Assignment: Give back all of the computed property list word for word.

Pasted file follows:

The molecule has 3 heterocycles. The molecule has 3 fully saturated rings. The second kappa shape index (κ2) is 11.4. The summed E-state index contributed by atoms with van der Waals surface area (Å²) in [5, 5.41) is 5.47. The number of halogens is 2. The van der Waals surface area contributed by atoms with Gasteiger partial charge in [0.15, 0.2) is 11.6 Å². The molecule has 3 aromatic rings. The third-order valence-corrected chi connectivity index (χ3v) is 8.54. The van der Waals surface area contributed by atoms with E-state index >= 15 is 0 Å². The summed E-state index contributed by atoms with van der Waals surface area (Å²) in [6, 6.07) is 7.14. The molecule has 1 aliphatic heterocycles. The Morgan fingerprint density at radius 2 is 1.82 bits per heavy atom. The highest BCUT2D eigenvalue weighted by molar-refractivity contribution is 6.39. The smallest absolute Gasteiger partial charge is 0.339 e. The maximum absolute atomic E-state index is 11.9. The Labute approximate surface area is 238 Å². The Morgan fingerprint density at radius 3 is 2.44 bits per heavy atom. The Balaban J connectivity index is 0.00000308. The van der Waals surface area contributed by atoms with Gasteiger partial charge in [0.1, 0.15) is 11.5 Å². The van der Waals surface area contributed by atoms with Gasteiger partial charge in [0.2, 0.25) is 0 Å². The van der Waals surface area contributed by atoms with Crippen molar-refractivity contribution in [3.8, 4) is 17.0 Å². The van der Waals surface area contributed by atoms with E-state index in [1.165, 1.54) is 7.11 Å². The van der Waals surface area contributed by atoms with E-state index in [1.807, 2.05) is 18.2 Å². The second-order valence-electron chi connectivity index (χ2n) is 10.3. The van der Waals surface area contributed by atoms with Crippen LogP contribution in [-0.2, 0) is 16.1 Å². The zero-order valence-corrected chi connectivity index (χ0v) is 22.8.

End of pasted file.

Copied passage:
The molecule has 3 heterocycles. The molecule has 3 fully saturated rings. The second kappa shape index (κ2) is 11.4. The summed E-state index contributed by atoms with van der Waals surface area (Å²) in [5, 5.41) is 5.47. The number of halogens is 2. The van der Waals surface area contributed by atoms with Gasteiger partial charge in [0.15, 0.2) is 11.6 Å². The molecule has 3 aromatic rings. The third-order valence-corrected chi connectivity index (χ3v) is 8.54. The van der Waals surface area contributed by atoms with E-state index >= 15 is 0 Å². The summed E-state index contributed by atoms with van der Waals surface area (Å²) in [6, 6.07) is 7.14. The molecule has 1 aliphatic heterocycles. The Morgan fingerprint density at radius 2 is 1.82 bits per heavy atom. The highest BCUT2D eigenvalue weighted by molar-refractivity contribution is 6.39. The smallest absolute Gasteiger partial charge is 0.339 e. The maximum absolute atomic E-state index is 11.9. The Labute approximate surface area is 238 Å². The Morgan fingerprint density at radius 3 is 2.44 bits per heavy atom. The Balaban J connectivity index is 0.00000308. The van der Waals surface area contributed by atoms with Gasteiger partial charge in [0.1, 0.15) is 11.5 Å². The van der Waals surface area contributed by atoms with Gasteiger partial charge in [0.2, 0.25) is 0 Å². The van der Waals surface area contributed by atoms with Crippen molar-refractivity contribution in [3.8, 4) is 17.0 Å². The van der Waals surface area contributed by atoms with E-state index in [1.165, 1.54) is 7.11 Å². The van der Waals surface area contributed by atoms with E-state index in [1.807, 2.05) is 18.2 Å². The second-order valence-electron chi connectivity index (χ2n) is 10.3. The van der Waals surface area contributed by atoms with Crippen LogP contribution in [-0.2, 0) is 16.1 Å². The zero-order valence-corrected chi connectivity index (χ0v) is 22.8.